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Windows Phone 8 : Writing Your First Phone Application - Adding Code (part 2) - Debugging in the Emulator, Debugging with a Device

12/15/2012 6:00:36 PM
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Debugging in the Emulator

If clicking the user interface was not working the way we would like, it might help if we could stop the operation during an event to see what was happening during execution. We can do this by debugging our operation. We can use the debugger to set breakpoints and break in code while using the emulator. Place the text cursor inside the event handler and press F9 to create a breakpoint. When you run the application (again, press F5) you can see that when you click on the theStatus TextBlock the debugger stops inside the event handler. You can hover your mouse over specific code elements (e.g., theStatus.Text) to see the value in a pop up (as shown in Figure 3).

Figure 3. Using the Visual Studio debugger

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Pressing the F5 key while stopped at a breakpoint will cause the application to continue running. There are other ways to walk through the code, but for now that should be sufficient to get you started. Using the emulator is the most common way you will develop your applications, but there are some interactions that are difficult to do with the emulator (e.g., multitouch, using phone sensors, etc.) for which debugging directly on a device would be very useful. Luckily, debugging on the device is supported and works pretty easily.

Debugging with a Device

If you have a phone with which you want to do your development, you will want to be able to deploy and debug directly on the phone itself. First you need to connect your phone to your development machine. All you need to do is connect your phone to your computer by a USB cable.

Now that your device is connected, you can use it to browse to the directories for music, photos (etc.). However, before you can use a phone as a development device, you will need to register the phone for development. This lifts the requirements that applications be signed by Microsoft, and allows you to deploy your applications directly to the phone so that you can debug applications.

Before you can enable your phone as a developer phone, you will need to have an account at the Windows Phone developer portal (http://developer.windowsphone.com). Once you have done that, you can enable your phone to be used for development. To do this you will need the Windows Phone Developer Registration tool, which is installed when you install the Windows Phone SDK. When you run this application it will detect the device. You will need to make sure the device is unlocked and turned on. At that point the Windows Phone Developer Registration Tool will enable the “Register” button as shown In Figure 4.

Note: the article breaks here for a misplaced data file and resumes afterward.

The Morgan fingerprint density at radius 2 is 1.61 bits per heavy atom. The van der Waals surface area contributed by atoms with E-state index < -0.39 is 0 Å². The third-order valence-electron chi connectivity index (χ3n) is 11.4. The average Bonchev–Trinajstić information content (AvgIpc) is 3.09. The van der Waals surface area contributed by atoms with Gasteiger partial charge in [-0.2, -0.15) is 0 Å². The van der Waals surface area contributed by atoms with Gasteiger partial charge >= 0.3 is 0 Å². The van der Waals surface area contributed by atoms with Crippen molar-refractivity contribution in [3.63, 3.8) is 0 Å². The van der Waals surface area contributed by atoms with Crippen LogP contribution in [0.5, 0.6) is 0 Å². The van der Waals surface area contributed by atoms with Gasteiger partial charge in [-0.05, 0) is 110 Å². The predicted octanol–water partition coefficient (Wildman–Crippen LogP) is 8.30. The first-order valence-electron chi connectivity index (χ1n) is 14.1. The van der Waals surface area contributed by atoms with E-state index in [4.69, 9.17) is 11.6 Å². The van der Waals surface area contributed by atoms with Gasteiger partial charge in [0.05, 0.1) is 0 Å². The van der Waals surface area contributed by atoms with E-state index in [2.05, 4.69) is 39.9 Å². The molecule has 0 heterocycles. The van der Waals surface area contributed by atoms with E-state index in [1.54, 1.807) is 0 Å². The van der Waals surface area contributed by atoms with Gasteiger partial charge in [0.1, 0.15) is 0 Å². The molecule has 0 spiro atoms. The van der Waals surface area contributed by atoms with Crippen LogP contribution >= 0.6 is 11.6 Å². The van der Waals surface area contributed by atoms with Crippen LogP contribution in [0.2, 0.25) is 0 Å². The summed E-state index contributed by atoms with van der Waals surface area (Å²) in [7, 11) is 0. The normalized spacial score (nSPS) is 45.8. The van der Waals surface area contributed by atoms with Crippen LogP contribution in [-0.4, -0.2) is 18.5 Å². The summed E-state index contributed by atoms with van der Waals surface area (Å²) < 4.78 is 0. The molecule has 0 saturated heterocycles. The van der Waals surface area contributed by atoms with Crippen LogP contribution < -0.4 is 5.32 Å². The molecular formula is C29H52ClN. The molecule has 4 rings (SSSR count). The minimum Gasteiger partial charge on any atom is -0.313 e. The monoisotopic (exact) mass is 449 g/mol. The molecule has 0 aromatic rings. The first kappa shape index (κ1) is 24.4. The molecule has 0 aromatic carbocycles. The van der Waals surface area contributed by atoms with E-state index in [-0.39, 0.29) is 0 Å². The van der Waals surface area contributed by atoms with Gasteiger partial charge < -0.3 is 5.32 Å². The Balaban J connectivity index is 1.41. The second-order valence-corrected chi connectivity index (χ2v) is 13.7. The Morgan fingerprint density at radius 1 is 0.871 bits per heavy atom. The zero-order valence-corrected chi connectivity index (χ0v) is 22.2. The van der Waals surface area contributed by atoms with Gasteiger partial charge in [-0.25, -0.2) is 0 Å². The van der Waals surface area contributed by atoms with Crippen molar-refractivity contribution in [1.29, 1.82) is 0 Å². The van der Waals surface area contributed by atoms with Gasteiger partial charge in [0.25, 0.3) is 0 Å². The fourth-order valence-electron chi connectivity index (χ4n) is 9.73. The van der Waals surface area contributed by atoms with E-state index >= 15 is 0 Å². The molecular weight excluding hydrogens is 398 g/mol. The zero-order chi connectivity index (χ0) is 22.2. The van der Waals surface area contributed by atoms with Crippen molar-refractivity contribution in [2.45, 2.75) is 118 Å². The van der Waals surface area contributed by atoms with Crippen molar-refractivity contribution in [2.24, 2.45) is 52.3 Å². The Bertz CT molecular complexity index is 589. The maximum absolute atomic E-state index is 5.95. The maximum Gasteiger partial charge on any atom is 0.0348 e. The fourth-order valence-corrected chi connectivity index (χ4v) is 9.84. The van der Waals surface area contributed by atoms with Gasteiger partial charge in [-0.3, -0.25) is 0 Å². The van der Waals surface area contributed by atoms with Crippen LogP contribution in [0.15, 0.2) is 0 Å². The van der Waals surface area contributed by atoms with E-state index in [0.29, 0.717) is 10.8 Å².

Figure 4. Windows Phone Developer Registration Tool

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Next it will ask you for your Windows Live ID that you used to register with the developer portal, as shown in Figure 5.

Figure 5. Signing into with your Microsoft ID

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If your phone is successfully attached to your computer, the Status area will tell you that it is ready to register your device for development. At this point, just click the Register button to register with the developer portal. Once it registers the phone, it changes the status to show you that the phone is ready.

When you use a device to debug, you will find it much easier to change the default time-out of the device to be longer than the default (usually 1 minute, but it depends on the device manufacturer and carrier). To do this go to the settings on your phone. In the settings, there is an option called “lock screen” as shown In Figure 6.

Figure 6. “lock screen” option on the settings screen

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Once in this option, you can scroll down to find the “Screen times out after” option and open the option and pick the longest timeout you can tolerate (this will affect battery life when you’re not debugging on the device, so be careful to pick a time out you can live with if it’s not a testing-only device). You can see this in Figure 7.

Figure 7. Changing the default device timeout

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Now that you’ve registered your device, you can deploy and debug your applications using Visual Studio. The key to using the device instead of the emulator is to change the deployment using the drop-down list of deployment options. The drop down is located in the toolbar of Visual Studio, as shown in Figure 8.

Figure 8. Changing the deployment to use a development phone

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Once you change the deployment target you can debug just like you did with the emulator. When you run the application, it will deploy your application to the device and run it so that you can debug it in the same way as you did with the emulator.

 
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